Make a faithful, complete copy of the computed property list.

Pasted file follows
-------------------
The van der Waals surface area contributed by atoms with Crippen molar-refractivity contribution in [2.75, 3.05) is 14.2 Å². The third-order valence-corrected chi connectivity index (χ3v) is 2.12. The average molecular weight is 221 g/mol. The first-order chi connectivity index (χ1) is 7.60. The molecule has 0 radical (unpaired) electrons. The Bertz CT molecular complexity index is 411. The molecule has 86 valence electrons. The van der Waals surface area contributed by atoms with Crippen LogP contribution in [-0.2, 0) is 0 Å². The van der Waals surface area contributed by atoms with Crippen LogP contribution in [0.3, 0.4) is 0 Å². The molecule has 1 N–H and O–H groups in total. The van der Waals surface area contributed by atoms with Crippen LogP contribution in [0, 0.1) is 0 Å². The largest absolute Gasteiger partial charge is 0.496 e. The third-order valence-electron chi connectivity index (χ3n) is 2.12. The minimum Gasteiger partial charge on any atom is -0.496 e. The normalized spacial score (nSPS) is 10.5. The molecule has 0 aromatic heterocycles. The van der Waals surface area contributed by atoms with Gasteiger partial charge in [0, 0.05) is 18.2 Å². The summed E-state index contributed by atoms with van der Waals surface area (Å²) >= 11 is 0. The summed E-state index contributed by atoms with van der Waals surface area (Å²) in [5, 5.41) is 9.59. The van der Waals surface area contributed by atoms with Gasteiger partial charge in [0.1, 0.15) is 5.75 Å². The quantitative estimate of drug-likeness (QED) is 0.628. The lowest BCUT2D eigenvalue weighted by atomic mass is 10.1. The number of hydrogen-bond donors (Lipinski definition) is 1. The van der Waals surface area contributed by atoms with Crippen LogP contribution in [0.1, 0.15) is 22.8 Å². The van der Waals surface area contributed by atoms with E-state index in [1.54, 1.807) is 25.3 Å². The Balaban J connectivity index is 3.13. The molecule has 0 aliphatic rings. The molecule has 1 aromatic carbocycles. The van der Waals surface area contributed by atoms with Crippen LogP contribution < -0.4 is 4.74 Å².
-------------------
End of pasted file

The van der Waals surface area contributed by atoms with Crippen molar-refractivity contribution in [2.75, 3.05) is 14.2 Å². The third-order valence-corrected chi connectivity index (χ3v) is 2.12. The average molecular weight is 221 g/mol. The first-order chi connectivity index (χ1) is 7.60. The molecule has 0 radical (unpaired) electrons. The Bertz CT molecular complexity index is 411. The molecule has 86 valence electrons. The van der Waals surface area contributed by atoms with Crippen LogP contribution in [-0.2, 0) is 0 Å². The van der Waals surface area contributed by atoms with Crippen LogP contribution in [0.3, 0.4) is 0 Å². The molecule has 1 N–H and O–H groups in total. The van der Waals surface area contributed by atoms with Crippen LogP contribution in [0, 0.1) is 0 Å². The largest absolute Gasteiger partial charge is 0.496 e. The third-order valence-electron chi connectivity index (χ3n) is 2.12. The minimum Gasteiger partial charge on any atom is -0.496 e. The normalized spacial score (nSPS) is 10.5. The molecule has 0 aromatic heterocycles. The van der Waals surface area contributed by atoms with Gasteiger partial charge in [0, 0.05) is 18.2 Å². The summed E-state index contributed by atoms with van der Waals surface area (Å²) >= 11 is 0. The summed E-state index contributed by atoms with van der Waals surface area (Å²) in [5, 5.41) is 9.59. The van der Waals surface area contributed by atoms with Gasteiger partial charge in [0.1, 0.15) is 5.75 Å². The quantitative estimate of drug-likeness (QED) is 0.628. The lowest BCUT2D eigenvalue weighted by atomic mass is 10.1. The number of hydrogen-bond donors (Lipinski definition) is 1. The van der Waals surface area contributed by atoms with Crippen LogP contribution in [0.1, 0.15) is 22.8 Å². The van der Waals surface area contributed by atoms with E-state index in [1.54, 1.807) is 25.3 Å². The Balaban J connectivity index is 3.13. The molecule has 0 aliphatic rings. The molecule has 1 aromatic carbocycles. The van der Waals surface area contributed by atoms with Crippen LogP contribution < -0.4 is 4.74 Å².